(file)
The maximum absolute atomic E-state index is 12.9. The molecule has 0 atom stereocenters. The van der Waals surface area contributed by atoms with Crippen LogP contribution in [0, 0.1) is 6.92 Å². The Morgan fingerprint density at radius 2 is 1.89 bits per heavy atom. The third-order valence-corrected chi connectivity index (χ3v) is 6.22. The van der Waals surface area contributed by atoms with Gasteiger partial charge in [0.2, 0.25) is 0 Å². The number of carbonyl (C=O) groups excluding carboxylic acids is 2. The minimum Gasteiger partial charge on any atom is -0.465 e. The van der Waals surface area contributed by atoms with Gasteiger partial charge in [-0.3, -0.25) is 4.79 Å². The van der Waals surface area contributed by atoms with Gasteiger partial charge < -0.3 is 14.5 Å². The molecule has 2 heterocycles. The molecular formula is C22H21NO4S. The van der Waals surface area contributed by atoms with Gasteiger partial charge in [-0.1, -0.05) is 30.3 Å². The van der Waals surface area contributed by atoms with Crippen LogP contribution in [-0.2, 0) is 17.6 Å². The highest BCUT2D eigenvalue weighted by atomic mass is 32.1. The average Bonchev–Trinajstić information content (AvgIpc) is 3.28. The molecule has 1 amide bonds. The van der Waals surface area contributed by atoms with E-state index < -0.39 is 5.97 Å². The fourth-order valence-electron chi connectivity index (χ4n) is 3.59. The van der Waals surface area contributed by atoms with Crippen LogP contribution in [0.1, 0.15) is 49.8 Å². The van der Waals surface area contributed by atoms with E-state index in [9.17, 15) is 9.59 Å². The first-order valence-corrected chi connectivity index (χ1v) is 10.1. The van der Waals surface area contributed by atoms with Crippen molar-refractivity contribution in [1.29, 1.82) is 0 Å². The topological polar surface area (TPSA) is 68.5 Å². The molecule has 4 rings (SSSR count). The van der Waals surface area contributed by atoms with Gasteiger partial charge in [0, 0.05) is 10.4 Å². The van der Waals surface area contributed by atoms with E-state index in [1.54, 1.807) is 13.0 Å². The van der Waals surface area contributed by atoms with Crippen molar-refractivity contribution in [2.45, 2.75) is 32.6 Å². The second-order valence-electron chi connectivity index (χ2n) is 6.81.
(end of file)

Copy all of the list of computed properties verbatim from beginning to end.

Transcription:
The maximum absolute atomic E-state index is 12.9. The molecule has 0 atom stereocenters. The van der Waals surface area contributed by atoms with Crippen LogP contribution in [0, 0.1) is 6.92 Å². The Morgan fingerprint density at radius 2 is 1.89 bits per heavy atom. The third-order valence-corrected chi connectivity index (χ3v) is 6.22. The van der Waals surface area contributed by atoms with Gasteiger partial charge in [0.2, 0.25) is 0 Å². The number of carbonyl (C=O) groups excluding carboxylic acids is 2. The minimum Gasteiger partial charge on any atom is -0.465 e. The van der Waals surface area contributed by atoms with Gasteiger partial charge in [-0.3, -0.25) is 4.79 Å². The van der Waals surface area contributed by atoms with Gasteiger partial charge < -0.3 is 14.5 Å². The molecule has 2 heterocycles. The molecular formula is C22H21NO4S. The van der Waals surface area contributed by atoms with Gasteiger partial charge in [-0.1, -0.05) is 30.3 Å². The van der Waals surface area contributed by atoms with Crippen LogP contribution in [-0.2, 0) is 17.6 Å². The highest BCUT2D eigenvalue weighted by atomic mass is 32.1. The average Bonchev–Trinajstić information content (AvgIpc) is 3.28. The molecule has 1 amide bonds. The van der Waals surface area contributed by atoms with E-state index < -0.39 is 5.97 Å². The fourth-order valence-electron chi connectivity index (χ4n) is 3.59. The van der Waals surface area contributed by atoms with Crippen LogP contribution in [0.1, 0.15) is 49.8 Å². The van der Waals surface area contributed by atoms with E-state index in [9.17, 15) is 9.59 Å². The first-order valence-corrected chi connectivity index (χ1v) is 10.1. The van der Waals surface area contributed by atoms with Crippen molar-refractivity contribution in [1.29, 1.82) is 0 Å². The topological polar surface area (TPSA) is 68.5 Å². The molecule has 4 rings (SSSR count). The van der Waals surface area contributed by atoms with Gasteiger partial charge in [0, 0.05) is 10.4 Å². The van der Waals surface area contributed by atoms with E-state index in [1.54, 1.807) is 13.0 Å². The van der Waals surface area contributed by atoms with Crippen molar-refractivity contribution in [2.45, 2.75) is 32.6 Å². The second-order valence-electron chi connectivity index (χ2n) is 6.81.